Although she had hoped to race the Two Oceans Ultramarathon in South Africa this spring, it too was canceled. So her agent, Josh Cox, her sponsor Brooks, and an array of other race officials created an opportunity in Eugene, Oregon, where Linden could not just debut at 50K, but go for the world’s best time.
Related: Des Linden’s 50K in Photos
The vision became reality on Tuesday as Linden and her pacer, Charlie Lawrence, clicked metronome-like miles—almost like a workout of 31 x 1 mile at 5:47 pace—comfortably bettering the previous record of 3:07:20 set in 2019 by Great Britain’s Aly Dixon.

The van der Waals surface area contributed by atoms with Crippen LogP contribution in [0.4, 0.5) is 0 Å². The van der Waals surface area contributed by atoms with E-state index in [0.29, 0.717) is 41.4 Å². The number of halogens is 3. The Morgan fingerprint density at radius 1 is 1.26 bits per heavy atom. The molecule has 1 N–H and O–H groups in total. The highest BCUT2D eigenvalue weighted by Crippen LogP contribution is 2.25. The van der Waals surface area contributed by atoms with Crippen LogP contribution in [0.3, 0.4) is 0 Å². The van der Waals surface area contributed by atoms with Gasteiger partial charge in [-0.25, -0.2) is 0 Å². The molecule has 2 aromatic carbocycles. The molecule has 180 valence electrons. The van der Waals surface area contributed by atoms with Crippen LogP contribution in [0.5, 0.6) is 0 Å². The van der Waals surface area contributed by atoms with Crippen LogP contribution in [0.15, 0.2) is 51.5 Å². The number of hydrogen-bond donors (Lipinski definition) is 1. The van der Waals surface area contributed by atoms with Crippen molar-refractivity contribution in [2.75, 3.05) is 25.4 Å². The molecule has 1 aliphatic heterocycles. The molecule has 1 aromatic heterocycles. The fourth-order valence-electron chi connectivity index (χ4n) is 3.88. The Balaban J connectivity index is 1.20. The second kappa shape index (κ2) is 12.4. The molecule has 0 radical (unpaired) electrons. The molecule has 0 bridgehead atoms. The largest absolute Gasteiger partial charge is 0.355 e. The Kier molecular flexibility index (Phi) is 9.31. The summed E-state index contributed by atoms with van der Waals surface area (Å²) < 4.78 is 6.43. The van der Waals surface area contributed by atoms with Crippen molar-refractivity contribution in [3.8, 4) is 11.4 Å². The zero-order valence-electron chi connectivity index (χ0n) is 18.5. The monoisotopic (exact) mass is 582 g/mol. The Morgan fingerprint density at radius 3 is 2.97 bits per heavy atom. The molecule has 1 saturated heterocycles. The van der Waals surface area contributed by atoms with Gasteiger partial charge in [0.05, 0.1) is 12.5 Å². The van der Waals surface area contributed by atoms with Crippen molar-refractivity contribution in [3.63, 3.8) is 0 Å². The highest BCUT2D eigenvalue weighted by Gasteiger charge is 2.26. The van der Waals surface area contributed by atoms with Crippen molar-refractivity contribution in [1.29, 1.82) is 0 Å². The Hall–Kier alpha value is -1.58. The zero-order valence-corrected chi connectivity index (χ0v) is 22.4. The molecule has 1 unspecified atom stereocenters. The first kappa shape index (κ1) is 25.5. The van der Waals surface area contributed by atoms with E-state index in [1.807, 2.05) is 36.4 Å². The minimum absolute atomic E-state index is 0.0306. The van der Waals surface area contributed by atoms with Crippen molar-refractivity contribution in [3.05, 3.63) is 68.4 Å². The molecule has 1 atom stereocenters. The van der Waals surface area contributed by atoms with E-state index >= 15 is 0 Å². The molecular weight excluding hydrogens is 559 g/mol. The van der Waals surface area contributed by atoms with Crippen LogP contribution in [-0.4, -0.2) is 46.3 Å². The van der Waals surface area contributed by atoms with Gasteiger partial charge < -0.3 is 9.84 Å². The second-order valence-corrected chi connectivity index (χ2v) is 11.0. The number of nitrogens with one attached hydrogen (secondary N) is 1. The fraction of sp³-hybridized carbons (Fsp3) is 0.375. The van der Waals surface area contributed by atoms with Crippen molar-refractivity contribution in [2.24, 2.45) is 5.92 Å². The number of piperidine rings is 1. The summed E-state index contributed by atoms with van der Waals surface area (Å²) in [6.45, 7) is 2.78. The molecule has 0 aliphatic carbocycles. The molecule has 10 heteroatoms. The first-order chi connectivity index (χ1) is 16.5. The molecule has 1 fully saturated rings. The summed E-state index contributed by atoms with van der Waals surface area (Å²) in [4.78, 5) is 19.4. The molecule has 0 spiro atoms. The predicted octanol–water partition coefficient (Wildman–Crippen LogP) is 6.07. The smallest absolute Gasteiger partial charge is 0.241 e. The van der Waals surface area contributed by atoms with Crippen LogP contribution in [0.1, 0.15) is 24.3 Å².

After drinking champagne from her Brooks Hyperion Elite prototype shoe she wore to race in (a tradition called the “Shoey” that started when she chugged champagne from the shoes she wore to win the Boston Marathon), Linden and her support crew headed to Portland, Oregon to enjoy the Allison Inn & Spa—and do a little wine tasting. She spoke with Women’s Running on Friday from Detroit, en route back home with her husband, Ryan Linden (who finished the 50K in 3:22:09), to Charlevoix, Michigan.
Linden chatted about the race, the record, and how she’s able to figure out what inspires and motivates her at this point in her career—and gives runners of all abilities a few tips about how to follow your own path and hear what’s calling you.
On the post-race emotions.